Max Mustermann

Research Interests

Machine Learning, Robotics, Human-Robot Interaction, Optimal Control, Motor-Skill Learning, Hyper-Autonomous Robot Learning, Musterlösungen

More Information

Curriculum Vitae Publications Google Citations

Contact Information

Mail. Max Mustermann
TU Darmstadt, FG IAS,
Hochschulstr. 10, 64289 Darmstadt
Office. Room E325, Building S2|02

Max Mustermann joined the Intelligent Autonomous System lab on November, 1st, 2034 as a PhD student. His research will amongst others include robust and amazing policy search methods, beyond human skill learning, human-robot interaction and intention learning. During his PhD, Max Mustermann is working on Futuristic Robotocs where he will develop and evaluate new methods in the field of hyper-autonomous robot learning tasks.

Before his PhD, Max Mustermann completed his Master Degree in Computer Science at the Technische Universitaet Darmstadt. His thesis entitled “Learning how to program Geri-like looking Baby-Spice Robots" was written under the supervision of Prof. Smith and with the support of Ph.D. comics.

Teaching tasks between humans often do not only include the demonstration of a task, but also the correcting and guiding of the executed task. These behaviours can be observed between a parent and a child, a trainer and an athlete and an Instructor and a novice worker. Introducing such additional feedback to a robot can improve it's learning speed and the quality of the resulting policies significantly. This form of interactive learning becomes even more important once the desired task includes a human. Forcing the human to act exactly in the same way and solve a task always in precisely the same way and order is not desirable or even possible. Therefore the robot needs to be able to adapt and interact with the human, and be able to incorporate changes into its behaviour which may vary between each interacting human. However if the robot is able to adapt to the human he can increase the humans productivity, and help him to be more efficient in areas where the creativity and and intelligence of a human can not be replaced by a robot.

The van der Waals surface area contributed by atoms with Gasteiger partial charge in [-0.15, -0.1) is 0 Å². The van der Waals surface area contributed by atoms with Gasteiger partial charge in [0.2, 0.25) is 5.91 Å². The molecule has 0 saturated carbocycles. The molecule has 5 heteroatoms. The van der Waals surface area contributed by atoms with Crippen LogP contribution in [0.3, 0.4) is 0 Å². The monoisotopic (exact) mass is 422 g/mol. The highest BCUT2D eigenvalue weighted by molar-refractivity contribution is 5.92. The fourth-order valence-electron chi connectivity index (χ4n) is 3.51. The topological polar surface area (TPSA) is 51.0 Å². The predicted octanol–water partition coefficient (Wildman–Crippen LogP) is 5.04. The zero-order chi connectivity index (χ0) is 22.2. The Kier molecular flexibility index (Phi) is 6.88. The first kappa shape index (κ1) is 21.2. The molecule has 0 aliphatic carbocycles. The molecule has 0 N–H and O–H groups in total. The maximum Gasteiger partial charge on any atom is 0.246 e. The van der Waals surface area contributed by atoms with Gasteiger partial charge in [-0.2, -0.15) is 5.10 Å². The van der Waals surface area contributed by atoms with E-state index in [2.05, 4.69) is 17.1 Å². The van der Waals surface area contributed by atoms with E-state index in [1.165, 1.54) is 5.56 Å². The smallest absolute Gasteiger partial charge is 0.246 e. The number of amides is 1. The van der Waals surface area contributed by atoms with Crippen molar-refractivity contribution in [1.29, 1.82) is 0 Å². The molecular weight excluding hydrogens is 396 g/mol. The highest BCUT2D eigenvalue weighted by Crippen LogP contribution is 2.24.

The research of hyper-autonomous robot learning offers many challenges in various areas, of which one is the learning and executing of motor skills. The representation of such skills is still a highly researched topic, which lead to various interesting approaches, such as Dynamic Movement Primitives, Interaction Primitives and Probabilistic Movement Primitives. The application and evaluation of such representations in complex human-robot interactions tasks is an important aspect. At the same time a complex task might require the segmentation of the task into several sub-tasks. These segments allow for more adaptability to changes in the scenario. Instead of manually defining and sequencing such segments it is highly desirable to automatically identify useful, reoccurring motions and store them in a skill library. This library could then be used to automatically find the optimal sequence in order to solve a specified task. The automated segmentation and subsequent compilation of complex tasks are important but unfortunately little researched topics. Further research, new methods and approaches and the evaluation on human-robot interaction tasks in this promising topics is therefore necessary.

Research Interests

Machine Learning, Robotics, Human-Robot Interaction, Optimal Control, Motor-Skill Learning, Hyper-Autonomous Robot Learning, Musterlösungen

Key References

    •     Bib
      Deisenroth, M.P.; Rasmussen, C.E.; Peters, J. (2009). Gaussian Process Dynamic Programming, Neurocomputing, 72, pp.1508-1524.
    •     Bib
      Nguyen Tuong, D.; Seeger, M.; Peters, J. (2009). Local Gaussian Process Regression for Real Time Online Model Learning and Control, Advances in Neural Information Processing Systems 22 (NIPS/NeurIPS), Cambridge, MA: MIT Press.